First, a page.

Furthermore, the requirement for dCTCF for maintenance of the maternal Dp(1;f)LJ9 imprint is specific and does not represent a ubiquitous role for dCTCF in regulating heterochromatic silencing. Not only is the paternal Dp(1;f)LJ9 imprint unaffected by mutant dCTCF, but other variegating Drosophila reporter genes respond differently to mutant dCTCF. Thus, the association of dCTCF expression with the maintenance of the maternal Dp(1;f)LJ9 imprint boundary demonstrates a distinct function for dCTCF in imprinted gene expression.

In mammals, maternally imprinted regions that bind CTCF rely critically on this binding to insulate the imprinted loci and establish distinct chromatin domains. Our results show that a reduction in dCTCF levels disrupts the maternal imprint boundary on the Drosophila Dp(1;f)LJ9 mini-X chromosome, and consequently the marker gene, garnet, is silenced. Variegated silencing of garnet from Dp(1;f)LJ9PAT inheritance is a consequence of heterochromatin formation, nucleated from the paternal imprint control region, spreading in cis [29,32]. The absence of an effect upon the introduction of dCTCF mutant alleles to Dp(1;f)LJ9PAT suggests that dCTCF binding and boundary function occurs only on the maternal chromosome. Thus, it is conceivable that a reduction in dCTCF levels enables the spreading of heterochromatin on the maternal Dp(1;f)LJ9MAT in a manner similar to that of the paternal Dp(1;f)LJ9PAT. This would suggest that dCTCF defines the boundary of a distinct maternal-specific imprinted chromatin domain required to maintain maternal-specific gene expression on the X chromosome.

The model organism Encyclopedia of DNA Elements (modENCODE) project provides detailed mapping of regulatory elements throughout the Drosophila genome [39]. Large-scale profiling of dCTCF insulator sites from early embryo modENCODE data reveals several candidate dCTCF insulator sites present proximal to the predicted heterochromatic breakpoint of the Dp(1;f)LJ9 mini-X chromosome. These dCTCF insulator sites, located between the centric heterochromatic imprinting center and the imprint marker gene garnet, could account for the sensitivity of the maternal imprint to dCTCF expression. If dCTCF were bound only when the X chromosome was transmitted maternally, mutations to dCTCF would disrupt insulator function and lead to maternal silencing of the imprint marker gene. Although such binding remains to be tested, it is similar to the function of CTCF at mammalian imprinted regions.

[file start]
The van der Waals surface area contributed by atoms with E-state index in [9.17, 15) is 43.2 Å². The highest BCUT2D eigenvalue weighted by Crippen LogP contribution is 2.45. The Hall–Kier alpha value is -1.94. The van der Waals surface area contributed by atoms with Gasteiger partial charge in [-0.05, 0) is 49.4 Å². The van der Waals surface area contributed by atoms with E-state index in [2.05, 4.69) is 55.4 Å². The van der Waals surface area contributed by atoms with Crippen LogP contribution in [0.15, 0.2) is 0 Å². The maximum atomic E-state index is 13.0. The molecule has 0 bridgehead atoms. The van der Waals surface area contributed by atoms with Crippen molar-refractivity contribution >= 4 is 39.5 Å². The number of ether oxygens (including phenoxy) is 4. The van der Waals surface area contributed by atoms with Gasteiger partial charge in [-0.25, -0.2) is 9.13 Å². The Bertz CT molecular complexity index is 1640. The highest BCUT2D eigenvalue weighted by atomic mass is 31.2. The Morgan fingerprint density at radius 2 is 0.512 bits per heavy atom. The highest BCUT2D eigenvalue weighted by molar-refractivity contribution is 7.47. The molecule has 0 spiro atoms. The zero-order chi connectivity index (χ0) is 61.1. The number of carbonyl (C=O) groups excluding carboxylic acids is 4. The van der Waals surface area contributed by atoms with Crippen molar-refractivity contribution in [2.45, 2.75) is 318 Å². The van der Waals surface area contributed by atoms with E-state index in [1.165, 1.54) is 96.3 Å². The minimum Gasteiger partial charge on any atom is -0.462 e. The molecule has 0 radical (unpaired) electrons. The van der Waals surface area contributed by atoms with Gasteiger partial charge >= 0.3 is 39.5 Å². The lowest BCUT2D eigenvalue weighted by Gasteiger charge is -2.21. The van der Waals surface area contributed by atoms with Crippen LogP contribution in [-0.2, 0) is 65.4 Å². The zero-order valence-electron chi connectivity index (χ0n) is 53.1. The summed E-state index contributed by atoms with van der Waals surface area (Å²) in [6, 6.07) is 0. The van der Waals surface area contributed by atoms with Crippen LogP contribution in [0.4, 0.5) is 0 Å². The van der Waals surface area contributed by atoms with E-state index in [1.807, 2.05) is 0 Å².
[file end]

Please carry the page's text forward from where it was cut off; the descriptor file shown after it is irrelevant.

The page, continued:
That the structure of CTCF and its role as an insulator, barrier, and transcriptional regulator is conserved between mammals and insects have been well established [23,27,28]. However, the finding that CTCF maintains its function in regulating the imprinting of diverse genes in such phylogenetically distinct organisms is remarkable. CTCF is a versatile DNA binding factor; subsets of its zinc fingers are adept at binding diverse DNA sequences, and the rest of the protein is able to maintain common regulator interactions and insulator function [40]. This feature may explain how CTCF can regulate imprinting in organisms as diverse as insects and mammals, in which the imprinted target sequences are different.